Sorry. I know it hurts. Kill those darlings, my loves. Whether you know it or not, those things you think of as your darlings right now are likely mutant gremlins looking to eat you in your sleep, working to sabotage your dreams, make sure you never publish anything outside your local church bulletin. You will thank me someday for making you murder the fuckers.
People probably think I’m just talking about prose. I’m not. Poetry needs to make some kind of sense too. It doesn’t need to make the linear kind of sense that prose needs to make, but readers do need to walk away from it with some impression of what the hell you were trying to say. You may want your readers to ponder your lines for hours, but you want that to be because your words resonated, because you effectively communicated something that felt authentic to others, not because they had no idea what in the name of all that’s holy you were talking about.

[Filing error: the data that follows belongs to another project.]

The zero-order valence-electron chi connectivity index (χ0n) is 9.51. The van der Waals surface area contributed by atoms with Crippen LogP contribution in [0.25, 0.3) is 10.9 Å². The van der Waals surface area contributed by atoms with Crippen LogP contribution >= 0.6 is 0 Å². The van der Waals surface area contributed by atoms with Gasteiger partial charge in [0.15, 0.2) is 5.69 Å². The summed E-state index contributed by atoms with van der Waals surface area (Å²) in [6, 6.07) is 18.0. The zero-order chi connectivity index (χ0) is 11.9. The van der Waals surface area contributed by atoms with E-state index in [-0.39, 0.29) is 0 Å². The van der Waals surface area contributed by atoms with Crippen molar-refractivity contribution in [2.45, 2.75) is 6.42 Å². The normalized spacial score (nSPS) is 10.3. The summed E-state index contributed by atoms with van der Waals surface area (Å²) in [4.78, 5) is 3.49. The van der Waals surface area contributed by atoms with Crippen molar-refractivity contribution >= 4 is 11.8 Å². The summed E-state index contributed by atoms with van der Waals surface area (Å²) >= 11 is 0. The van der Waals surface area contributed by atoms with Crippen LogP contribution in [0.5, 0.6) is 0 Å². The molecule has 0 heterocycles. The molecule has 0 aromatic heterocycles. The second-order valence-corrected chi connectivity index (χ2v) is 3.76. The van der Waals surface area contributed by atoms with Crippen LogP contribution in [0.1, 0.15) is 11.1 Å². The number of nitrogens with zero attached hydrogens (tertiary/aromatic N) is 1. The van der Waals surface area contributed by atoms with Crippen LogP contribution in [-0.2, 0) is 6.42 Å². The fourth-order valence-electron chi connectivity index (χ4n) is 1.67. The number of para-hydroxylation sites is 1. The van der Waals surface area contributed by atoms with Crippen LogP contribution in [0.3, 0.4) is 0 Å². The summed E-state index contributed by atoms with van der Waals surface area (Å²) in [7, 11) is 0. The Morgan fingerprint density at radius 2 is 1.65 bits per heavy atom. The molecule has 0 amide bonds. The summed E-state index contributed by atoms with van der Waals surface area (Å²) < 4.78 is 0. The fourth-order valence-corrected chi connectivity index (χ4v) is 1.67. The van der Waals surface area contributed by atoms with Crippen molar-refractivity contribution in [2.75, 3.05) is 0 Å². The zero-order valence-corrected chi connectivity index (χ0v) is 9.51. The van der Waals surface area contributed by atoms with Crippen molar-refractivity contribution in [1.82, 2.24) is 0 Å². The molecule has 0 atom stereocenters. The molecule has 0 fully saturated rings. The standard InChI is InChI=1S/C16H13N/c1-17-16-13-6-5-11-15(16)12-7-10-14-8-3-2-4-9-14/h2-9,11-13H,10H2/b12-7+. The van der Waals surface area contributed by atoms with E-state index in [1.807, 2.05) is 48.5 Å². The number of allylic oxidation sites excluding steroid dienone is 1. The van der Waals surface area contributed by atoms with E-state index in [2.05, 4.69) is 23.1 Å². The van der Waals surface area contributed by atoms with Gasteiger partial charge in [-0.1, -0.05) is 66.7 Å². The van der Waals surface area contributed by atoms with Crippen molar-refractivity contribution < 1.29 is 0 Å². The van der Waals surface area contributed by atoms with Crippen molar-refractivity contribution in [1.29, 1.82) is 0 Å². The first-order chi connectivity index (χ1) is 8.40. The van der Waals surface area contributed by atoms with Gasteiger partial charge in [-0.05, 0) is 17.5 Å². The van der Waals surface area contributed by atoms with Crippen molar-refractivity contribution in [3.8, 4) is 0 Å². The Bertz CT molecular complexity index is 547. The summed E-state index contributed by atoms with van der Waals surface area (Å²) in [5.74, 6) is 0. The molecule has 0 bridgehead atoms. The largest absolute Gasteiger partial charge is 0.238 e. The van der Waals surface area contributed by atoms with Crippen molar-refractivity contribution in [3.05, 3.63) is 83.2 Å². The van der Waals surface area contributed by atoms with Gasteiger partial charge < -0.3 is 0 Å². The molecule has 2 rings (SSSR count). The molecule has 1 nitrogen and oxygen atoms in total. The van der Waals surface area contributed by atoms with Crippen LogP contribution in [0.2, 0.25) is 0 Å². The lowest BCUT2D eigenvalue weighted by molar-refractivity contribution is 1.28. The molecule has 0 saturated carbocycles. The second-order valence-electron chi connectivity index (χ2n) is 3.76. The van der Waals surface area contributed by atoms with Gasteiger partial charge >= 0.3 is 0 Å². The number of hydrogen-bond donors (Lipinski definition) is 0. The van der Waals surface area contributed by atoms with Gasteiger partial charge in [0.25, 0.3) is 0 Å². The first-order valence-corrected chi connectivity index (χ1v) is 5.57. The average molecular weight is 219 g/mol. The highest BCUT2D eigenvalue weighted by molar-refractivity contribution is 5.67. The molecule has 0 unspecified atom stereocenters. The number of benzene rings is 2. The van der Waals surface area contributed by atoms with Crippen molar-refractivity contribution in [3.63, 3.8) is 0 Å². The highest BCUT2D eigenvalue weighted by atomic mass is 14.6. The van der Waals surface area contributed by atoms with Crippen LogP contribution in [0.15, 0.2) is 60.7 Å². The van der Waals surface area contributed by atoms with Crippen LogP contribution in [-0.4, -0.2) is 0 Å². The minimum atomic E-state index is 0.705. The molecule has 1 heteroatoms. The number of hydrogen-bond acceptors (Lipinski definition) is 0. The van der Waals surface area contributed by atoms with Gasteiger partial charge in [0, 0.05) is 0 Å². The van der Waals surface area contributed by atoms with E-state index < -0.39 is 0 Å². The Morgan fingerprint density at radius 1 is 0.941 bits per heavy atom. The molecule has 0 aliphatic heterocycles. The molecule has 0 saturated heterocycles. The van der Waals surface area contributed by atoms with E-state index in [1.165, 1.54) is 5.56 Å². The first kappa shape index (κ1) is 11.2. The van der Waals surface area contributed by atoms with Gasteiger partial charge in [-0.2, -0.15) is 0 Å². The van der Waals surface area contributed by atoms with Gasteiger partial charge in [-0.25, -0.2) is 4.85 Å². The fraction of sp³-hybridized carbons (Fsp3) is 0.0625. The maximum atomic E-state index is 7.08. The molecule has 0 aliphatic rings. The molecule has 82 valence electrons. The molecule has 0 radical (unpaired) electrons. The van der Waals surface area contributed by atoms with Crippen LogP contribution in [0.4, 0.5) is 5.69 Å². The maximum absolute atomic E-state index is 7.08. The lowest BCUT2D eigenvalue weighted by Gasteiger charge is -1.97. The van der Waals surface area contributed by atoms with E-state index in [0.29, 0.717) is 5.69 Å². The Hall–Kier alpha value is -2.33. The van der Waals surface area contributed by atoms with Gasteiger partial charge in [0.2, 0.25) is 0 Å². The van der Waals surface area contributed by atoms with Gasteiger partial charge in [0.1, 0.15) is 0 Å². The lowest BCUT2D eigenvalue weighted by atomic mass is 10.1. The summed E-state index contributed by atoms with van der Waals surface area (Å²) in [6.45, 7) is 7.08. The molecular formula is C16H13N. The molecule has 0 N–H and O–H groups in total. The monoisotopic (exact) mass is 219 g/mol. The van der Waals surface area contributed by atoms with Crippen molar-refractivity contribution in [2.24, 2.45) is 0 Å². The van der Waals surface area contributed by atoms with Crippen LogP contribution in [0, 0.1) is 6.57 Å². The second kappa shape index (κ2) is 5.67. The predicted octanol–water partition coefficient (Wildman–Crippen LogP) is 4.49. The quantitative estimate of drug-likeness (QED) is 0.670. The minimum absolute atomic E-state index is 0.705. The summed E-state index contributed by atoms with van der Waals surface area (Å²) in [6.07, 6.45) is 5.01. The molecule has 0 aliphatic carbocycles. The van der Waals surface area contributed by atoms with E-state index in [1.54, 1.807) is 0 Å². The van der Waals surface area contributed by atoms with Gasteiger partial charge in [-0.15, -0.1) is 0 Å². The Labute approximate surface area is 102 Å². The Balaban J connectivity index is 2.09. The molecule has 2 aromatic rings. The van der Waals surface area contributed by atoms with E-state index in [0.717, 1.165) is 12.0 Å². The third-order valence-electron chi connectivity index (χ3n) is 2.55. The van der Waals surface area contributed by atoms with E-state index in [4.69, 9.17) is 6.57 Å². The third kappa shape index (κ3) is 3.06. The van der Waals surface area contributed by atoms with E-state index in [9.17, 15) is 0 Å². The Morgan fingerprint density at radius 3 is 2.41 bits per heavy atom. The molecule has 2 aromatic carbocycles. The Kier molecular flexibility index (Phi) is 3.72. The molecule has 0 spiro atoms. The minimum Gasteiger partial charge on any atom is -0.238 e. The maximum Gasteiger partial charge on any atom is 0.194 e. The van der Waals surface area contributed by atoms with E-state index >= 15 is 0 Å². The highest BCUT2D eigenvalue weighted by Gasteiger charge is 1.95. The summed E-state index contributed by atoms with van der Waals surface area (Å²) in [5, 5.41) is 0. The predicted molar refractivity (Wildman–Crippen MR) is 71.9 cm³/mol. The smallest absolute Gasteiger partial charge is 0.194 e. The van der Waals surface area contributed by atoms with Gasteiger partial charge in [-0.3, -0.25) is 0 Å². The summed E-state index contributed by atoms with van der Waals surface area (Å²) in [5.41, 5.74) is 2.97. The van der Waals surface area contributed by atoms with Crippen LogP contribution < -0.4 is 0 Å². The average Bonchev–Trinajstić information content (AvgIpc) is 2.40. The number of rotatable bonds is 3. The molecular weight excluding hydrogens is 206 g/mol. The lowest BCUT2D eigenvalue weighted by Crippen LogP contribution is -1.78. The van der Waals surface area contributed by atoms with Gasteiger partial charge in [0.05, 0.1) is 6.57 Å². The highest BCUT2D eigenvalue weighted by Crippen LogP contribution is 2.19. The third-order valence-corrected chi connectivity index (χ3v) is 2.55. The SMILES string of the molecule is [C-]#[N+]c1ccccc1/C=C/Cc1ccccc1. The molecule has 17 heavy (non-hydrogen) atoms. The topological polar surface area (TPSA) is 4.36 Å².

Two years ago, three professional writer friends and I went to a poetry reading at AWP. Knowing what we were in for, we sneaked in some whisky in our coffee cups. Thank God. A young writer got up to read. Wearing a beret. She said, “I’m going to read some poems about my feelings and the migration patterns of herons.” I’m not making this shit up. We all picked up our pens to scribble the sentence down because it was comedy gold. Then we took swigs of our whiskey and set our jaws, the way you do when you are getting a pap smear, and the only thing to do is stare in stoic silence and wait for the torture to end.